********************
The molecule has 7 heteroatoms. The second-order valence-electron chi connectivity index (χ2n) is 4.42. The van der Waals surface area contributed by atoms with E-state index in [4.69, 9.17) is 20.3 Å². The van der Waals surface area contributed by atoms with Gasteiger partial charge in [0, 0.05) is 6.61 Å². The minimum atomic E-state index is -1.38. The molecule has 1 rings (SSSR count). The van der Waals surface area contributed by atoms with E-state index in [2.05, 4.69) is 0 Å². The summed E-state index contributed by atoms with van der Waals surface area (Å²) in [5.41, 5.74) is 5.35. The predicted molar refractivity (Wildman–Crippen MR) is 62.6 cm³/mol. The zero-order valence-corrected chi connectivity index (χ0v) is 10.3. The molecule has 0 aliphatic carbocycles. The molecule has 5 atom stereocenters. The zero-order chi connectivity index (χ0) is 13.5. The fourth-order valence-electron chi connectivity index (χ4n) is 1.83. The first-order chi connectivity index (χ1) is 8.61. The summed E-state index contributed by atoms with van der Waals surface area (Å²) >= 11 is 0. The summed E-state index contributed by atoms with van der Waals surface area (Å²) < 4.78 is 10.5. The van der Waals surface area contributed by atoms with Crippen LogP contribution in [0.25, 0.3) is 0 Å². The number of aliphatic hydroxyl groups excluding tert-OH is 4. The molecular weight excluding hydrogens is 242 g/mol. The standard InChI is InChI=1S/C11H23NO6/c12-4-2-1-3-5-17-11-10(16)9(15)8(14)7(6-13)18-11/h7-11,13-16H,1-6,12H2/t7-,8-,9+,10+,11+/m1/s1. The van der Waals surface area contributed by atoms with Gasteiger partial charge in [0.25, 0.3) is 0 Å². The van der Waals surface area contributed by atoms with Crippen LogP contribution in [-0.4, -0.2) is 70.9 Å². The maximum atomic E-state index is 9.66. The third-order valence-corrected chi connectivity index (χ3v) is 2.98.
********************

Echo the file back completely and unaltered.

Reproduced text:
The molecule has 7 heteroatoms. The second-order valence-electron chi connectivity index (χ2n) is 4.42. The van der Waals surface area contributed by atoms with E-state index in [4.69, 9.17) is 20.3 Å². The van der Waals surface area contributed by atoms with Gasteiger partial charge in [0, 0.05) is 6.61 Å². The minimum atomic E-state index is -1.38. The molecule has 1 rings (SSSR count). The van der Waals surface area contributed by atoms with E-state index in [2.05, 4.69) is 0 Å². The summed E-state index contributed by atoms with van der Waals surface area (Å²) in [5.41, 5.74) is 5.35. The predicted molar refractivity (Wildman–Crippen MR) is 62.6 cm³/mol. The zero-order valence-corrected chi connectivity index (χ0v) is 10.3. The molecule has 0 aliphatic carbocycles. The molecule has 5 atom stereocenters. The zero-order chi connectivity index (χ0) is 13.5. The fourth-order valence-electron chi connectivity index (χ4n) is 1.83. The first-order chi connectivity index (χ1) is 8.61. The summed E-state index contributed by atoms with van der Waals surface area (Å²) >= 11 is 0. The summed E-state index contributed by atoms with van der Waals surface area (Å²) < 4.78 is 10.5. The van der Waals surface area contributed by atoms with Crippen LogP contribution in [0.25, 0.3) is 0 Å². The number of aliphatic hydroxyl groups excluding tert-OH is 4. The molecular weight excluding hydrogens is 242 g/mol. The standard InChI is InChI=1S/C11H23NO6/c12-4-2-1-3-5-17-11-10(16)9(15)8(14)7(6-13)18-11/h7-11,13-16H,1-6,12H2/t7-,8-,9+,10+,11+/m1/s1. The van der Waals surface area contributed by atoms with Gasteiger partial charge in [0.25, 0.3) is 0 Å². The van der Waals surface area contributed by atoms with Crippen LogP contribution in [-0.4, -0.2) is 70.9 Å². The maximum atomic E-state index is 9.66. The third-order valence-corrected chi connectivity index (χ3v) is 2.98.